I published a piece last week entitled “Six CFL records that will never be broken.” The article was well-received and generated so much conversation that I decided to continue to delve into the record books to find another six records that I believe to be unbreakable.
A special thanks goes out to the loyal readers who made suggestions for this list. Of the six records listed below, four came to me under recommendation from my audience. Thank-you for your feedback.
Damon Allen’s 11,920 career quarterback rushing yards
It speaks to Damon Allen’s athleticism that he, a quarterback, is the third all-time leading rusher in CFL history. Almost 4,000 yards ahead of second-place Tracy Ham’s career total of 8,243 rushing yards, Allen set an unbreakable record for quarterback rushing production over his spectacularly lengthy career (1985-2007). To put Allen’s production into perspective, 2015 quarterback rushing leader Brett Smith would need to match his output from last year (444 yards) for another 26 seasons to pass Allen on the all-time list. With all due respect to Smith and the rest of the CFL’s run-happy passers, there is simply no way Allen’s record will be broken. Ever.
Ron Lancaster’s 396 career interceptions
Of all the records I’ve researched over the past few weeks, this is perhaps the one I’m most confident will last forever. With Lancaster a full 115 career interceptions ahead of second-place Danny McManus (281), this record is simply impossible to beat. Quarterbacks in today’s game don’t experience the same longevity Lancaster did as a product of the ’60s and ’70s — and certainly not when they throw as many interceptions as the Little General did. That’s no disrespect to Lancaster who, as a two-time Grey Cup champion and two-time CFL Most Outstanding Player, was a great player – he simply played during a different era with a different set of passing standards. In today’s game, routinely throwing more interceptions than touchdowns — as Lancaster did in 13 of his 19 CFL seasons — is unacceptable.
Grover Covington’s 157 career sacks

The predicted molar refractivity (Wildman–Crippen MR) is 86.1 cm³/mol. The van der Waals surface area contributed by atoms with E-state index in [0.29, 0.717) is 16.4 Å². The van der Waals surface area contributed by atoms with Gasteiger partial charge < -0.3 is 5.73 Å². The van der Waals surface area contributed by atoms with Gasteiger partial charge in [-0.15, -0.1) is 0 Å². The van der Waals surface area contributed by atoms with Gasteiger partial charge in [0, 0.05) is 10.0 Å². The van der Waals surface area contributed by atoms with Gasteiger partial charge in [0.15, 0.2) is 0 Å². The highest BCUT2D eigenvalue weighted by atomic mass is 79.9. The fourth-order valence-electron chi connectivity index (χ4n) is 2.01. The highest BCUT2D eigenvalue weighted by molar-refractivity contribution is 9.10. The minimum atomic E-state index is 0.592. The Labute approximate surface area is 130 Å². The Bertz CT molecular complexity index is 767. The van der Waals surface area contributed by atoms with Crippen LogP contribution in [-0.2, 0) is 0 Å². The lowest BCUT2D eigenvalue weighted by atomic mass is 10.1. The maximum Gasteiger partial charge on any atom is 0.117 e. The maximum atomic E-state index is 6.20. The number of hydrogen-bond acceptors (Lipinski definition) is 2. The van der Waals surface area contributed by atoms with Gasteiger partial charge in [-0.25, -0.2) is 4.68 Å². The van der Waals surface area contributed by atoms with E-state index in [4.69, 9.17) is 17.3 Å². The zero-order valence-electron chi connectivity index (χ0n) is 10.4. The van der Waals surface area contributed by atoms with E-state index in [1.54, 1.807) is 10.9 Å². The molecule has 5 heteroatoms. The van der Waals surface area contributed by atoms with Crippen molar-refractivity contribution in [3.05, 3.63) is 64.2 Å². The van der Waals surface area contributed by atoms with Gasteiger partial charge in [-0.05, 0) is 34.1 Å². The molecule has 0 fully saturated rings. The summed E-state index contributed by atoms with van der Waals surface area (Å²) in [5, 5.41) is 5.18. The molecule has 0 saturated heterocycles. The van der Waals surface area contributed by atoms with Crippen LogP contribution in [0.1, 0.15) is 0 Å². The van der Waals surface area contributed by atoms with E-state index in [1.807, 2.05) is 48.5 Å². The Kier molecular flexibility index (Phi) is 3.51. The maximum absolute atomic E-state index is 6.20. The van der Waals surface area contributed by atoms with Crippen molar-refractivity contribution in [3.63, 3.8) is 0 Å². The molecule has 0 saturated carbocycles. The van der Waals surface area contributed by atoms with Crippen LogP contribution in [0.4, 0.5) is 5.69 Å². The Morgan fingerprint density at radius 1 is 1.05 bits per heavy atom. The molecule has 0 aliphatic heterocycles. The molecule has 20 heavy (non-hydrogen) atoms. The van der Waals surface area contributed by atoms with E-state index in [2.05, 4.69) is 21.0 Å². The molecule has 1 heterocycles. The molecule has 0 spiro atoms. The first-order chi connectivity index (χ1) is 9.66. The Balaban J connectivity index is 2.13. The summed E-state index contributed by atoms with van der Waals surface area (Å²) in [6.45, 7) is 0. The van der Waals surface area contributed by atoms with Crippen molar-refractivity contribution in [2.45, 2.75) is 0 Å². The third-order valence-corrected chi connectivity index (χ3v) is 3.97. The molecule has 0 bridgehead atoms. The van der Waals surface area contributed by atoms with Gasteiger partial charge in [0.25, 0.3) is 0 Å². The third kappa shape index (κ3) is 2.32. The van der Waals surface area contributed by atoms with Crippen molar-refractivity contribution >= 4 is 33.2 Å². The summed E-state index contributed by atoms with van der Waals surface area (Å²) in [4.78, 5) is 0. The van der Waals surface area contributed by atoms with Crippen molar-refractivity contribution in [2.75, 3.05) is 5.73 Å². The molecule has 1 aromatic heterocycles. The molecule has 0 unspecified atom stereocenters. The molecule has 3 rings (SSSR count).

This record will stand forever not just because of the astronomical nature of Covington’s sack total, but also because of the NFL’s ever-increasing desire to sign young CFL standouts. Covington averaged a jaw-dropping 16.4 sacks over his first nine seasons with the Tabbies, a level of production that would certainly have earned him an NFL contract in today’s professional football landscape. In the ’80s, however, such leaps were significantly more rare. The closest active CFL player to Covington’s record is Montreal defensive end John Bowman who, at 33, still needs 55 sacks to match Covington.
Milt Stegall’s 144 career receiving touchdowns
Stegall’s overall touchown record (147) may someday be surpassed, but his mark of 144 receiving touchdowns is one that will stand forever. The other two greatest receivers to ever play the Canadian game, Allen Pitts and Geroy Simon, recorded just 117 and 103 receiving touchdowns over their respective careers. Nik Lewis, the CFL’s active leader in receiving touchdowns, is currently on pace to match Stegall’s record in 2029. Somehow I find it unlikely that Lewis will still be a productive CFL player at age 47.
George Reed’s 3,243 career rushing attempts
Running backs don’t have nearly the same longevity as they once did, making Reed’s staggering number of career carries insurmountable. Reed is just one of two CFL running backs who have ever broken the 2,000-carry threshold (the other being Mike Pringle with 2,962) and it is unlikely another player will ever reach that mark, let alone Reed’s 3,243. Long-time Stampeder workhorse Joffrey Reynolds retired with just 1,590 carries, for example, while his protege, Canadian standout Jon Cornish, recently retired with 1,026.
Edmonton’s five straight Grey Cups
Winning one Grey Cup is very challenging. Winning five in a row is virtually unfathomable. Yet that’s precisely what the Eskimos did from 1978-1982, becoming the greatest dynasty in the history of the CFL. Only five teams have managed to win back-to-back Grey Cups since the CFL was founded in 1958: Winnipeg, 1958-59; Winnipeg, 1961-62; Ottawa, 1968-69; Toronto, 1996-97; and Montreal, 2009-10. Between free agency, the salary cap, and much-improved scouting infrastructure league-wide, we will never see another team win five consecutive championships. Period.